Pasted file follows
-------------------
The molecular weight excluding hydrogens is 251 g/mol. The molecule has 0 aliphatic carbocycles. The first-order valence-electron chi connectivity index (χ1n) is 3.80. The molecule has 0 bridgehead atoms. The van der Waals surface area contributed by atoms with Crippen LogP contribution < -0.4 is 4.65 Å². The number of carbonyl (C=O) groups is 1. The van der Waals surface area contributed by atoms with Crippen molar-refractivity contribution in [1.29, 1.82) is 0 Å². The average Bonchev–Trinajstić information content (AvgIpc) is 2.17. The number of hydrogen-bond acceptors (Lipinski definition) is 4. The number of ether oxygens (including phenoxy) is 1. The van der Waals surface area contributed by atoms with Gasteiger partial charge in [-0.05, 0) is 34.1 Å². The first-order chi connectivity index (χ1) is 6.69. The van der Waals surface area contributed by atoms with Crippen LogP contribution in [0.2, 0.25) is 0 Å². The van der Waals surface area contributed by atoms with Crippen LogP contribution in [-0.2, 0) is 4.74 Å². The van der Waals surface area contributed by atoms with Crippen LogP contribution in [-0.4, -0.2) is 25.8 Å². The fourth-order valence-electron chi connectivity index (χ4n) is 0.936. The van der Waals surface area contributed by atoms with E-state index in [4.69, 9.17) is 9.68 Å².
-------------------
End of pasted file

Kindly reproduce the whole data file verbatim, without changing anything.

The molecular weight excluding hydrogens is 251 g/mol. The molecule has 0 aliphatic carbocycles. The first-order valence-electron chi connectivity index (χ1n) is 3.80. The molecule has 0 bridgehead atoms. The van der Waals surface area contributed by atoms with Crippen LogP contribution < -0.4 is 4.65 Å². The number of carbonyl (C=O) groups is 1. The van der Waals surface area contributed by atoms with Crippen molar-refractivity contribution in [1.29, 1.82) is 0 Å². The average Bonchev–Trinajstić information content (AvgIpc) is 2.17. The number of hydrogen-bond acceptors (Lipinski definition) is 4. The number of ether oxygens (including phenoxy) is 1. The van der Waals surface area contributed by atoms with Gasteiger partial charge in [-0.05, 0) is 34.1 Å². The first-order chi connectivity index (χ1) is 6.69. The van der Waals surface area contributed by atoms with Crippen LogP contribution in [0.2, 0.25) is 0 Å². The van der Waals surface area contributed by atoms with Crippen LogP contribution in [-0.2, 0) is 4.74 Å². The van der Waals surface area contributed by atoms with Crippen LogP contribution in [-0.4, -0.2) is 25.8 Å². The fourth-order valence-electron chi connectivity index (χ4n) is 0.936. The van der Waals surface area contributed by atoms with E-state index in [4.69, 9.17) is 9.68 Å².